Scotland’s higher employment worth billions to Westminster

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  Scotland’s higher employment rate has generated an estimated £280m in additional income tax over the past year, new figures obtained by the SNP have shown.

The latest ONS statistics show that the number of people in employment increased by 67,000 between Jan-Mar 2013 and Jan-Mar 2014.

Research from the Scottish Parliament Information Centre (SPICe) has estimated that this increase in employment is worth around £280m in additional income tax revenue. However, that additional revenue currently goes straight to the UK Treasury.

At the same time the Treasury continues to impose austerity on Scotland meaning Scotland’s public services don’t benefit from the increase in revenues.

The latest figures from the ONS show the number of people in employment increased by 67,000 between Jan-Mar 2013 and Jan-Mar 2014 (seasonally adjusted figures).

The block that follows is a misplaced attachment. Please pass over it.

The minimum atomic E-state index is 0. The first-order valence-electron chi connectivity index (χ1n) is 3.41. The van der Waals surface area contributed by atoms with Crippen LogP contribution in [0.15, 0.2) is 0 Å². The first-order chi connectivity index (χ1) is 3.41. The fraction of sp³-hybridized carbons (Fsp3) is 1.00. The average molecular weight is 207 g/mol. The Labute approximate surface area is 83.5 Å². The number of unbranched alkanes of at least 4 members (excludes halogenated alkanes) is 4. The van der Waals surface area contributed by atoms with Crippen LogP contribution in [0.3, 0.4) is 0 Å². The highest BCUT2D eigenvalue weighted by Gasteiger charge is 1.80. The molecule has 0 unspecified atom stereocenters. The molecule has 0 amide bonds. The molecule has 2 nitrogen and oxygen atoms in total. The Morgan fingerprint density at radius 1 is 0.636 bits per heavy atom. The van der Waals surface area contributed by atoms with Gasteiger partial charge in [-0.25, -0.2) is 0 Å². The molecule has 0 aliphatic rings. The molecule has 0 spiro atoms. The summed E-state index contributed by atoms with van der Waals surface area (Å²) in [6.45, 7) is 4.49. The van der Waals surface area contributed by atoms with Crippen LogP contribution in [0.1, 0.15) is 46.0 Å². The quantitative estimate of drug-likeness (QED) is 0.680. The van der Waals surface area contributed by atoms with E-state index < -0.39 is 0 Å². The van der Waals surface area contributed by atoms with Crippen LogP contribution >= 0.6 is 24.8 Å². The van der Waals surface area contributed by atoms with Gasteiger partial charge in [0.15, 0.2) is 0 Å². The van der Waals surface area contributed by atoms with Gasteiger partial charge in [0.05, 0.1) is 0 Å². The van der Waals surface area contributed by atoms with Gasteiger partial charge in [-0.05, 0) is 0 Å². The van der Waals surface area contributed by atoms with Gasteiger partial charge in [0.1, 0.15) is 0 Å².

While it is not possible to fully capture the effects of increasing employment, calculations from SPICe suggest that an average of around £4,100 is raised in income tax in Scotland is raised per workforce job.

SPICe estimates an additional 67,000 people in employment may result in additional income tax of £279m. The SPICe research adds: “Given the uncertainties in the calculation it would be more advisable to round this figure to the nearest £10 million (around £280 million)”.

The new figures will be a blow to anti-independence campaigners who yesterday tried to claim that a Yes vote would mean an increase in taxes in order to pay for public services.

SNP MSP Kenneth Gibson said:

“These figures are clear evidence that the Scottish Government’s action to boost employment and strengthen the Scottish economy is paying off – in the past year, Scotland has generated an estimated £280m in additional income tax and employment levels are at their highest since records began.

“Although Scotland continues to outperform the UK with lower unemployment, higher employment and lower rates of inactivity, we cannot fully reap the rewards of our efforts – most of the additional revenue raised goes straight to the UK Treasury.

“Only a Yes vote means income tax raised in Scotland will stay in Scotland, with the Scottish Parliament in control of 100 per cent of our tax revenue instead of the 7 per cent we are responsible for now.

“An independent Scotland would be the 14th wealthiest nation in the OECD – ahead of France, Japan and the UK. With full control of our revenue we can invest our wealth and the gains of greater growth in childcare, infrastructure and a fairer future.”